For this self-driving car, the roadside hazards included traffic jams, undisciplined bystanders — and centuries-old cannons.
That's what you get when you demonstrate your latest technology at the National Army Museum in central Paris, as French companies Safran and Valeo did on Friday.
Safran, a defense contractor, and Valeo, an automotive parts manufacturer, kitted out a Volkswagen CC with radar, lidar and all-round cameras for their demonstration, and let it loose on a winding track around the museum grounds. They wanted to show how close the European automotive industry is to its goal of having self-driving cars for sale in 2020.
There were no wheel-spins or clouds of dust: This was a simulated urban environment with traffic lights, slow-moving or stopped vehicles ahead, and speed limits of 20 km/h or less. The car glided to a halt a few meters behind a stopped vehicle, moving on as soon as the way was clear; respected stop signals; and slowed gently at a variable sign indicating the speed limit had dropped to 10 km/h. When the curious crowd spilled into the road at the circuit's finish line, the car pulled up cautiously a few meters short of the line.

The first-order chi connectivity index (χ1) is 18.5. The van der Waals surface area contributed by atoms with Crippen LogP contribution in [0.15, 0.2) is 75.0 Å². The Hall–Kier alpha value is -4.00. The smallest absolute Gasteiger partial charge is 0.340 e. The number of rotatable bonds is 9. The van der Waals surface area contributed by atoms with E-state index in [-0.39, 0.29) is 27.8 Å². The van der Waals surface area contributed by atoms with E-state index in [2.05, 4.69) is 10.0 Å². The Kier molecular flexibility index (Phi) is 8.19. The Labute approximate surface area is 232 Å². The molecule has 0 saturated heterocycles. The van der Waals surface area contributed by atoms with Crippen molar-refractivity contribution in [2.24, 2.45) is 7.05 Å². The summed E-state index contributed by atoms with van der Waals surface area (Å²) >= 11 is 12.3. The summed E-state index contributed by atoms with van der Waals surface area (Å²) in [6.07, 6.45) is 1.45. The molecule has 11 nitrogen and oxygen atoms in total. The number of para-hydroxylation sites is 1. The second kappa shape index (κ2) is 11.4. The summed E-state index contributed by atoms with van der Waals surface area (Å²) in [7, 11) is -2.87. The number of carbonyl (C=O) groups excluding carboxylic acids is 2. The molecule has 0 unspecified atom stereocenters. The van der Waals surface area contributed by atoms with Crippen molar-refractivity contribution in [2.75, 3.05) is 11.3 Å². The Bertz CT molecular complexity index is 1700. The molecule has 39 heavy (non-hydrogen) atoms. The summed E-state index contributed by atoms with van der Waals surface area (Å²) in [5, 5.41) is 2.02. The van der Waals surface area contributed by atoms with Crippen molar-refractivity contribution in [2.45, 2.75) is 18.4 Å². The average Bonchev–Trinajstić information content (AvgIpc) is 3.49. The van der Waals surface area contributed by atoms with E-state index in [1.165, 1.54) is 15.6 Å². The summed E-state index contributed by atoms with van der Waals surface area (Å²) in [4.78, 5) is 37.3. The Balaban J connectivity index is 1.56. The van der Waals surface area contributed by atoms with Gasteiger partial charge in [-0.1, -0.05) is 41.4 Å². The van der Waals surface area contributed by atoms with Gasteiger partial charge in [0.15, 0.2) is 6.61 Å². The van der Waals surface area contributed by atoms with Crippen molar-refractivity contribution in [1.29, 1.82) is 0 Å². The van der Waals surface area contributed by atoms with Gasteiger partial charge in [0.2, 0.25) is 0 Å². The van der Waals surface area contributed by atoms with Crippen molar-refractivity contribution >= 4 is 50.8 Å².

Vehicle manufacturers expect the first self-driving cars to be semi-autonomous, initially only taking control in stop-start urban traffic. That's more or less what Safran and Valeo demonstrated here. The demonstration used a Volkswagen, but it could equally have been a Peugeot or a Nissan. Employees of the two parts manufacturers said they're in talks with many manufacturers, but wouldn't name them.
In a separate exhibit, Valeo showed just how different the user interface of these semi-autonomous vehicles could look.
Today, for example, in-car navigation systems highlight traffic jams in red — but Valeo has chosen to color them green on its display.
"We've chosen a positive color for jams because in future we hope to turn them into time in which you can do what you like," said Valeo industrial designer Jean-Patrick Favier.
He went on to show how drivers will engage and disengage the "autopilot" using two touch-sensitive display panels on the steering wheel, and how this will affect controls for the in-car entertainment system. With the driver in control the interface is minimalist, showing just audio volume and the name of the radio station or track playing, much like on cars today. In self-driving mode, though, the interface becomes much richer, displaying album covers or movie trailers drawn from the driver's mobile phone.
While smartphone manufacturers are pushing Android Auto or, in Apple's case, CarPlay, as a way to simplify a phone's interface for in-car use, Favier says that's the wrong approach for autonomous vehicles.
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